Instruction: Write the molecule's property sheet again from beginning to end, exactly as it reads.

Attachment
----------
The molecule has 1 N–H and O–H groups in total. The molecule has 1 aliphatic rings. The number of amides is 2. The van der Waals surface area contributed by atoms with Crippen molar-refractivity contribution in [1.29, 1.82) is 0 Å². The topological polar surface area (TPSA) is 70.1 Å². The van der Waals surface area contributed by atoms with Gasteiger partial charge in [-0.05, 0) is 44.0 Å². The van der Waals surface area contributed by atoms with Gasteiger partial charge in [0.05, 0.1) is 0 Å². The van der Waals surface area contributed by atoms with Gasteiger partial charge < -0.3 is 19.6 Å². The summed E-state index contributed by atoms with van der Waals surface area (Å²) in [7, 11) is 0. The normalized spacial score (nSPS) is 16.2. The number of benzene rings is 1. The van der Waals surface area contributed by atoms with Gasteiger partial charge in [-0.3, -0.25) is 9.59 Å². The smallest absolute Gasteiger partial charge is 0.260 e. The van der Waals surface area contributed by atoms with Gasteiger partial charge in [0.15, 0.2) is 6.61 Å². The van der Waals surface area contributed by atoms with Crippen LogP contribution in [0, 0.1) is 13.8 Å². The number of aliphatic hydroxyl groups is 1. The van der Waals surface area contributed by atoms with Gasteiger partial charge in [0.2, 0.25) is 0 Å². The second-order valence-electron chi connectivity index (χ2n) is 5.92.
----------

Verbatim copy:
The molecule has 1 N–H and O–H groups in total. The molecule has 1 aliphatic rings. The number of amides is 2. The van der Waals surface area contributed by atoms with Crippen molar-refractivity contribution in [1.29, 1.82) is 0 Å². The topological polar surface area (TPSA) is 70.1 Å². The van der Waals surface area contributed by atoms with Gasteiger partial charge in [-0.05, 0) is 44.0 Å². The van der Waals surface area contributed by atoms with Gasteiger partial charge in [0.05, 0.1) is 0 Å². The van der Waals surface area contributed by atoms with Gasteiger partial charge < -0.3 is 19.6 Å². The summed E-state index contributed by atoms with van der Waals surface area (Å²) in [7, 11) is 0. The normalized spacial score (nSPS) is 16.2. The number of benzene rings is 1. The van der Waals surface area contributed by atoms with Gasteiger partial charge in [-0.3, -0.25) is 9.59 Å². The smallest absolute Gasteiger partial charge is 0.260 e. The van der Waals surface area contributed by atoms with Gasteiger partial charge in [0.15, 0.2) is 6.61 Å². The van der Waals surface area contributed by atoms with Crippen LogP contribution in [0, 0.1) is 13.8 Å². The number of aliphatic hydroxyl groups is 1. The van der Waals surface area contributed by atoms with Gasteiger partial charge in [0.2, 0.25) is 0 Å². The second-order valence-electron chi connectivity index (χ2n) is 5.92.